Background: Volume targeting by bi-level positive pressure ventilation (BPPV) has recently been made available by several manufacturers for home care ventilators. Although it may improve nocturnal ventilation, we hypothesized that increased pressure swings related to volume targeting may have a deleterious effect on sleep structure and patient comfort.
Methods: Patients in stable clinical condition (n=12) treated by BPPV for obesity-hypoventilation (BMI: 44+/-8 kg/m(2)) for a median of 30 months (range: 2-138), underwent nocturnal polysomnography with transcutaneous capnography on 2 consecutive nights with either BPPV and usual ventilator settings or BPPV with volume targeting, in randomized sequence. Subjective quality of sleep (St. Mary's Hospital Questionnaire) and comfort of ventilation (VAS scales) were also assessed.
Results: Mean IPAP, mean tidal volume, and total ventilation increased significantly with volume targeting. Control of nocturnal hypoventilation was slightly improved with volume targeting (nocturnal TcPCO(2): 42+/-9 vs. 45+/-5 mmHg, p=0.04). However, total sleep time and stage 2 sleep were greater without volume targeting, and wake after sleep onset and awakenings >20s increased with volume targeting. Subjectively, patients described a lighter sleep, of lesser quality and more frequent awakenings with volume targeting; ventilation was perceived as less comfortable, with an increased perception of leaks and of "too much air".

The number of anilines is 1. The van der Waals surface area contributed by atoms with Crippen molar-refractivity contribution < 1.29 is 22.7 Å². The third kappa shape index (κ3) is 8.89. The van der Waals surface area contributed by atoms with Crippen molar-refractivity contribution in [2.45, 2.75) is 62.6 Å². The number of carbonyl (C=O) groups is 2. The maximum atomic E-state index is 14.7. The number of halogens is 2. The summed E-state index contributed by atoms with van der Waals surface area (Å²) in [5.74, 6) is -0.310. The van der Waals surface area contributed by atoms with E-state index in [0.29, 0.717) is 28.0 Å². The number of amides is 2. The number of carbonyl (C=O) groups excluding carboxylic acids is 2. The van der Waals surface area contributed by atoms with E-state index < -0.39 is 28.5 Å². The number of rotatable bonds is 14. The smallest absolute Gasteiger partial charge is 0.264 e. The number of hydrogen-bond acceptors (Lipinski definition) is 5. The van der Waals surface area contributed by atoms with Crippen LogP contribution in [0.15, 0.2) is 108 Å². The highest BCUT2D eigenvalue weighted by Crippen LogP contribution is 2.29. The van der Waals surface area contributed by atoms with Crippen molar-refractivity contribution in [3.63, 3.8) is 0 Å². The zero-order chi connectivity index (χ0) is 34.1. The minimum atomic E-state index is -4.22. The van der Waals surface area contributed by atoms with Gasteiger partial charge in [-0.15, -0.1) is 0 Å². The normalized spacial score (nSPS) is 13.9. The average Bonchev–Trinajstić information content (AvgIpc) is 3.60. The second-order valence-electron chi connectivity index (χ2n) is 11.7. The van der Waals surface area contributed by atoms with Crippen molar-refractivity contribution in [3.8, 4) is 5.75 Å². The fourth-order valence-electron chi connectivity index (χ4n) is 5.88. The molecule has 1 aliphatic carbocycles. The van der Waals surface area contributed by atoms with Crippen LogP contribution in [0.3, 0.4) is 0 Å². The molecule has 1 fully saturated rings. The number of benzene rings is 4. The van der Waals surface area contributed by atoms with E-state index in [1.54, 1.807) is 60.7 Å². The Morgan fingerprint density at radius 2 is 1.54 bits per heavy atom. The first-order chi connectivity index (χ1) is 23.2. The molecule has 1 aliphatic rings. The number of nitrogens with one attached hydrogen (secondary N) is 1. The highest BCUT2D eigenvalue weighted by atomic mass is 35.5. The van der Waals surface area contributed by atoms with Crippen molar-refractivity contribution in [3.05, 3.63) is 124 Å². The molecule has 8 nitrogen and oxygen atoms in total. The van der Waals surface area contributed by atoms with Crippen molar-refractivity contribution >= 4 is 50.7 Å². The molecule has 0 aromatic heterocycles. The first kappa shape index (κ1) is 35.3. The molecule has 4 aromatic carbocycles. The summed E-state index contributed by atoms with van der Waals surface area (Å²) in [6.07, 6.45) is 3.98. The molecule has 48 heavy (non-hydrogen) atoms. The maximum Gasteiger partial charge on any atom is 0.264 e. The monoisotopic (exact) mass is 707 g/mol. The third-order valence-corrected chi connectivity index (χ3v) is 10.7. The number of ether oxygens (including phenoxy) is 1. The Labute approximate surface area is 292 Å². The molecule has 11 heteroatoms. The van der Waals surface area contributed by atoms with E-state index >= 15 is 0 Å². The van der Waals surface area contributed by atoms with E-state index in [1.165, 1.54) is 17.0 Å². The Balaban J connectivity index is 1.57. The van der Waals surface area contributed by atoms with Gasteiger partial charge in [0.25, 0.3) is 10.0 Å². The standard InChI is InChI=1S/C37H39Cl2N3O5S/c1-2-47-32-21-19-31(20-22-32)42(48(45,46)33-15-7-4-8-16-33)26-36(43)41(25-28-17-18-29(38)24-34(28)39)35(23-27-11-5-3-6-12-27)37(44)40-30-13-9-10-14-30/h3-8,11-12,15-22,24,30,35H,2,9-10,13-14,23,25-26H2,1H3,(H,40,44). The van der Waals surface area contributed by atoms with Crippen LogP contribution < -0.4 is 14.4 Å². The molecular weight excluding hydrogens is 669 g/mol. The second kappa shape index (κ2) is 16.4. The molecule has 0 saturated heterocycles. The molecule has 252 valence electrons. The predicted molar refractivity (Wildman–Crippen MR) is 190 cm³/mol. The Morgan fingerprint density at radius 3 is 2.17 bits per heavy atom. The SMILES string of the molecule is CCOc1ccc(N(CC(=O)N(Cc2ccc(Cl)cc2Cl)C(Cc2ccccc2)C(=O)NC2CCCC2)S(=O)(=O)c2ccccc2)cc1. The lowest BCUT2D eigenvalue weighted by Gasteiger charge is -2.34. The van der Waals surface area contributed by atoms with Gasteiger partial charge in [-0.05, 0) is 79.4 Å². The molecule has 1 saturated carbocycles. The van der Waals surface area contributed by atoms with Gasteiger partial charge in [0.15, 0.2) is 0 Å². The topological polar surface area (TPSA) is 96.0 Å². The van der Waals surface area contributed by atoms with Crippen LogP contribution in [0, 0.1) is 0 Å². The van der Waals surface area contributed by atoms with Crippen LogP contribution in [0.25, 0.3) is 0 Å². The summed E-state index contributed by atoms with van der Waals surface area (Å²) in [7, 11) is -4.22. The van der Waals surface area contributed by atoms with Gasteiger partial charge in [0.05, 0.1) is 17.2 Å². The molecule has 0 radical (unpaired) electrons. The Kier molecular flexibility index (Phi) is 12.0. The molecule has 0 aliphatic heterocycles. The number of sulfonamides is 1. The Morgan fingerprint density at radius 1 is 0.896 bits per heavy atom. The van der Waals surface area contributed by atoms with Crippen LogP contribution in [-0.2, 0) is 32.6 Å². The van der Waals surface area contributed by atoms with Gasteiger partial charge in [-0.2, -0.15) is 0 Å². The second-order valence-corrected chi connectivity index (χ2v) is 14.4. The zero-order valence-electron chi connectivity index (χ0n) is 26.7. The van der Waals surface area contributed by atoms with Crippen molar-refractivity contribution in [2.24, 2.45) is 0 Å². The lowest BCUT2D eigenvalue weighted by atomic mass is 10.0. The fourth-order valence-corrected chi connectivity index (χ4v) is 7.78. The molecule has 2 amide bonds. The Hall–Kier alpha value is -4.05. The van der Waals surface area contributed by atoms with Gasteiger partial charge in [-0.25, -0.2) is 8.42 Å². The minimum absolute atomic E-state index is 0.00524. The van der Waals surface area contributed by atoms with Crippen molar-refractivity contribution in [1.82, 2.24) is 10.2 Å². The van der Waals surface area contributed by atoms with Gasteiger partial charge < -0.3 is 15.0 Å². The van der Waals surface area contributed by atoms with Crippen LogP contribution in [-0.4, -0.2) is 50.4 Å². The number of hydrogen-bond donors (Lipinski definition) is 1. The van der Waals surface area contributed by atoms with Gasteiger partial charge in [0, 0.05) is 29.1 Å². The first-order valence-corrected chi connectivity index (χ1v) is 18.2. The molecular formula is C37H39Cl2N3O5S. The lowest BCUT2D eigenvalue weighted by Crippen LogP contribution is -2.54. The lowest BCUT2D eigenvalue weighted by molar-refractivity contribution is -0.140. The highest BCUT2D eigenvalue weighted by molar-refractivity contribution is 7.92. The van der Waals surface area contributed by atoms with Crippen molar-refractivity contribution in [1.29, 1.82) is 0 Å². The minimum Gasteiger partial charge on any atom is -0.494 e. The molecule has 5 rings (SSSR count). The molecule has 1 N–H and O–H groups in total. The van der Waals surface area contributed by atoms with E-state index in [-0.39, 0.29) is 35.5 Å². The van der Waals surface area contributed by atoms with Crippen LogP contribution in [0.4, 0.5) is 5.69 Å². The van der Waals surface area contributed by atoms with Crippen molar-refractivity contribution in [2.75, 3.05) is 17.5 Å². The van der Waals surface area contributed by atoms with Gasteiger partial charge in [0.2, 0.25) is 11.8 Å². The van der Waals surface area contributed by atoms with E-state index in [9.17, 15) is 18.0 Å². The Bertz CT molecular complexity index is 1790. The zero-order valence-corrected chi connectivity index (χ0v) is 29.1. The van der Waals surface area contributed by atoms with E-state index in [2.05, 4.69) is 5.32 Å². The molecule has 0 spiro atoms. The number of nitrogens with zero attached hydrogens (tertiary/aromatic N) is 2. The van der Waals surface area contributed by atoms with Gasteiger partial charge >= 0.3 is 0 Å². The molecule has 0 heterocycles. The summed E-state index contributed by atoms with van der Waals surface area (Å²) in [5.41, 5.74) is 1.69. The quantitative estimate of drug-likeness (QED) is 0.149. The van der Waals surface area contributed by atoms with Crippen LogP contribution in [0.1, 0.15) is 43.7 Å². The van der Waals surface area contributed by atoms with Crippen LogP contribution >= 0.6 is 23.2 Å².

Conclusion: In stable patients treated by BPPV for obesity-hypoventilation, volume targeting improved control of nocturnal hypoventilation at the expense of a slight decrease in objective and subjective sleep quality, and comfort of ventilation.